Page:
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"I heard" vs. "I read"

Why is one superior to the other?

I belong to several homeschooling groups, including a couple of discussion groups on Facebook. Recently I commented that I had heard that you cannot homeschool foster children (you can’t) in Missouri, which is one of the things that makes us wary of becoming foster parents (among other things, including our budget and our limited space). Another group member—one who has definitely ruffled my feathers a couple of times already, and as an owner, I think she should re-think doing such things—demanded to know why I didn’t “research” such findings instead of just going by what I’d “heard.”Well, I didn’t exactly say that I had heard it through the grapevine like gossip; I came back to the discussion and told her that I had “heard” from first-hand sources, including foster parents in other homeschool groups that we are physically in as well as my dear friend, who is a social worker. Was I not clear enough, or was it simply the fact that my ears had witnessed facts and not my eyes that rubbed her the wrong way?

Yes, I’m an unschooler who questions every. Single. Thing. So of course I wouldn’t research something before adding it to my life—why on earth would I want to do that? (Insert eye-roll.) I am still a bit amazed that this person, who claims that technology is the best thing since sliced bread (depending on the day and the issue, I could agree) and is all about communication, thinks that since my information was heard and not read, it’s simply not valid—or that I’m not looking into it deeply enough.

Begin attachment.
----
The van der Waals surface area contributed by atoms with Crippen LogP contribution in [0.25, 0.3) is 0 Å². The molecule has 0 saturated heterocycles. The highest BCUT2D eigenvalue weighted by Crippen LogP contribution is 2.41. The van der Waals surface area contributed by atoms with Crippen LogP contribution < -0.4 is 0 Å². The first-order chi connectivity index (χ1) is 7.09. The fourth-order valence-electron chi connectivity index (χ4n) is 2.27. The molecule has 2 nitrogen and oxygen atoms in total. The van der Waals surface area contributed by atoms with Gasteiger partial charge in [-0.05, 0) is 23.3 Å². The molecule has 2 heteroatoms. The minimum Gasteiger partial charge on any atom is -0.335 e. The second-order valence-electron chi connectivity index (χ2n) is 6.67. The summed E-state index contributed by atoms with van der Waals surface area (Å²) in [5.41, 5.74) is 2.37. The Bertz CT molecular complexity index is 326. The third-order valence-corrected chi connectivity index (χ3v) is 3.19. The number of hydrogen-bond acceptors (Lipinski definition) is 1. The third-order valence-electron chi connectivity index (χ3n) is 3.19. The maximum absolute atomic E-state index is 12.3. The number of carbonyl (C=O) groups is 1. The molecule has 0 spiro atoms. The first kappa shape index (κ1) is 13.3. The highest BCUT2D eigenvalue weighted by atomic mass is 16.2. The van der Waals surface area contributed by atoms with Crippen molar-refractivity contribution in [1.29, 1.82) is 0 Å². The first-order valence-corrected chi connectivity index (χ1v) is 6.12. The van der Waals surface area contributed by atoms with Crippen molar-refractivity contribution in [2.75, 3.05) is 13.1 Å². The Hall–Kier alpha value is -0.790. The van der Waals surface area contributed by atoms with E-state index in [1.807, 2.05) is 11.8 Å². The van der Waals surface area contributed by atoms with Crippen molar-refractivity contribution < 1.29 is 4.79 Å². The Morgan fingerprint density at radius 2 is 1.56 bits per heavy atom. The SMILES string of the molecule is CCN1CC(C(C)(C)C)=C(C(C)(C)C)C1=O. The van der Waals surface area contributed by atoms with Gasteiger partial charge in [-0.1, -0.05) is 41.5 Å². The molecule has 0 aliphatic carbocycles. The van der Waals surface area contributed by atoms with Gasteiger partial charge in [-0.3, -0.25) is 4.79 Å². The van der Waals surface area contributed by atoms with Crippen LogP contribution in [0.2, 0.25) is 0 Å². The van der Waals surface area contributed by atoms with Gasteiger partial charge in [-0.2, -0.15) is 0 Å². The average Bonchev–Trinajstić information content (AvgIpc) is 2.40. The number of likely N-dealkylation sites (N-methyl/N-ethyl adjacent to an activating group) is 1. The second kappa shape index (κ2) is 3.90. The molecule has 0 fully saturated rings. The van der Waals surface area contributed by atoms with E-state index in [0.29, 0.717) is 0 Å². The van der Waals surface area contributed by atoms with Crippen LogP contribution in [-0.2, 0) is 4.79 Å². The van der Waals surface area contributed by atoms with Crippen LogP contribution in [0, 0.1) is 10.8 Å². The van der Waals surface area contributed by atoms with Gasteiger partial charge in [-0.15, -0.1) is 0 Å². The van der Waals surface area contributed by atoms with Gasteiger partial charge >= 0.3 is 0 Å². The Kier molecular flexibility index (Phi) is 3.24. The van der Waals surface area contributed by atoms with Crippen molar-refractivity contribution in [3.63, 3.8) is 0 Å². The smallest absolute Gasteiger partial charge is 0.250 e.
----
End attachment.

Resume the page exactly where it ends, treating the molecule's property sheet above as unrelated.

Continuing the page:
It just reminds me, sadly, that even when I associate with others who supposedly support the lifestyle that we lead—and there are few of them enough as it is, living far away enough as it is—there are still going to be people who judge, who assume the worst (or simply assume erroneously, as she did here), and perhaps that it’s simply human nature to nitpick even in the middle of trying to support one another.

It’s really discouraging for someone like me who already feels alienated often due to so many things (and has since I was old enough to meet other people), who hates labels, who struggles reaching out as it is, fearing this judgment and not being accepted. It’s pretty much everywhere, and perhaps the thing to do is not hope that it doesn’t exist—but continue to work toward changing it as well as reinforcing my own backbone and learning not to take it, or anything, personally.